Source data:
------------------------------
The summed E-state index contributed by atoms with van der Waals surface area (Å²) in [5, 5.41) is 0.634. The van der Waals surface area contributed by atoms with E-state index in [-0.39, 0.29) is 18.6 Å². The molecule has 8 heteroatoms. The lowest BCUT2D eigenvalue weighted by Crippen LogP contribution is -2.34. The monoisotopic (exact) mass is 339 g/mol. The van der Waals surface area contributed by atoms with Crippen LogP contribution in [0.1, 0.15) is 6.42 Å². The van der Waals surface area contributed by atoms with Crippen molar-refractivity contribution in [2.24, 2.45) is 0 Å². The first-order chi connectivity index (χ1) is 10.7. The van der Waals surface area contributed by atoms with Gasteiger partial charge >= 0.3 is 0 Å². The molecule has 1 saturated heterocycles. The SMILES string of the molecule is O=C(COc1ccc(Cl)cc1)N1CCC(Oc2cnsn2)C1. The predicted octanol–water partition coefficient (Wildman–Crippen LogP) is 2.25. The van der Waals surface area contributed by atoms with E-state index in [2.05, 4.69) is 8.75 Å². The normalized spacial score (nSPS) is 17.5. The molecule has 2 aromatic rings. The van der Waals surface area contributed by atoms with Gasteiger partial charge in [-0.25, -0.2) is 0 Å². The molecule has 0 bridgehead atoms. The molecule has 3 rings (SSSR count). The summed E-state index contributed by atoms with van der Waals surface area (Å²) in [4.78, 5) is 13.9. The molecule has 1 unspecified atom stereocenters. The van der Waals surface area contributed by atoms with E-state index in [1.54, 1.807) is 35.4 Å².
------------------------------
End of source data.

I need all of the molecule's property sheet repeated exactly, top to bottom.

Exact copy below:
The summed E-state index contributed by atoms with van der Waals surface area (Å²) in [5, 5.41) is 0.634. The van der Waals surface area contributed by atoms with E-state index in [-0.39, 0.29) is 18.6 Å². The molecule has 8 heteroatoms. The lowest BCUT2D eigenvalue weighted by Crippen LogP contribution is -2.34. The monoisotopic (exact) mass is 339 g/mol. The van der Waals surface area contributed by atoms with Crippen LogP contribution in [0.1, 0.15) is 6.42 Å². The van der Waals surface area contributed by atoms with Crippen molar-refractivity contribution in [2.24, 2.45) is 0 Å². The first-order chi connectivity index (χ1) is 10.7. The van der Waals surface area contributed by atoms with Gasteiger partial charge >= 0.3 is 0 Å². The molecule has 1 saturated heterocycles. The SMILES string of the molecule is O=C(COc1ccc(Cl)cc1)N1CCC(Oc2cnsn2)C1. The predicted octanol–water partition coefficient (Wildman–Crippen LogP) is 2.25. The van der Waals surface area contributed by atoms with E-state index in [2.05, 4.69) is 8.75 Å². The normalized spacial score (nSPS) is 17.5. The molecule has 2 aromatic rings. The van der Waals surface area contributed by atoms with Gasteiger partial charge in [-0.25, -0.2) is 0 Å². The molecule has 0 bridgehead atoms. The molecule has 3 rings (SSSR count). The summed E-state index contributed by atoms with van der Waals surface area (Å²) in [4.78, 5) is 13.9. The molecule has 1 unspecified atom stereocenters. The van der Waals surface area contributed by atoms with E-state index in [1.54, 1.807) is 35.4 Å².